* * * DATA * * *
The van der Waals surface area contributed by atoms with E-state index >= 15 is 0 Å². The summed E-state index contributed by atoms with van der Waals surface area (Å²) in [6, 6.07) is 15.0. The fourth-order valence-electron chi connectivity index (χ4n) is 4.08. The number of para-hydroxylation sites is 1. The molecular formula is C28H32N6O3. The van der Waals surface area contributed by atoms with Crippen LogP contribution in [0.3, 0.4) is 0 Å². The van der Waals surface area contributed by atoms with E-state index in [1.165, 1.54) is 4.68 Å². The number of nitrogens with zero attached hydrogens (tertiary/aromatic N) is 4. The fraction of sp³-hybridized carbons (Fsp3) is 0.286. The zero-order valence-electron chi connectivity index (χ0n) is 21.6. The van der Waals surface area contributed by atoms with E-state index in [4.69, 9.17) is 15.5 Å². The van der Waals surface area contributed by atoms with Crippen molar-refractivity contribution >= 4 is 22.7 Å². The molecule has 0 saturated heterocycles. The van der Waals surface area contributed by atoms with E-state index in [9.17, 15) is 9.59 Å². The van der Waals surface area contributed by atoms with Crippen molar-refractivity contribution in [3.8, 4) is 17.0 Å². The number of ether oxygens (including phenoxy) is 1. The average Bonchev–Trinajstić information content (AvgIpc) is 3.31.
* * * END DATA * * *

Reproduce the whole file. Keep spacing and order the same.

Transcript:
The van der Waals surface area contributed by atoms with E-state index >= 15 is 0 Å². The summed E-state index contributed by atoms with van der Waals surface area (Å²) in [6, 6.07) is 15.0. The fourth-order valence-electron chi connectivity index (χ4n) is 4.08. The number of para-hydroxylation sites is 1. The molecular formula is C28H32N6O3. The van der Waals surface area contributed by atoms with Crippen LogP contribution in [0.3, 0.4) is 0 Å². The van der Waals surface area contributed by atoms with E-state index in [1.165, 1.54) is 4.68 Å². The number of nitrogens with zero attached hydrogens (tertiary/aromatic N) is 4. The fraction of sp³-hybridized carbons (Fsp3) is 0.286. The zero-order valence-electron chi connectivity index (χ0n) is 21.6. The van der Waals surface area contributed by atoms with E-state index in [4.69, 9.17) is 15.5 Å². The van der Waals surface area contributed by atoms with Crippen molar-refractivity contribution >= 4 is 22.7 Å². The molecule has 0 saturated heterocycles. The van der Waals surface area contributed by atoms with E-state index in [9.17, 15) is 9.59 Å². The van der Waals surface area contributed by atoms with Crippen molar-refractivity contribution in [3.8, 4) is 17.0 Å². The number of ether oxygens (including phenoxy) is 1. The average Bonchev–Trinajstić information content (AvgIpc) is 3.31.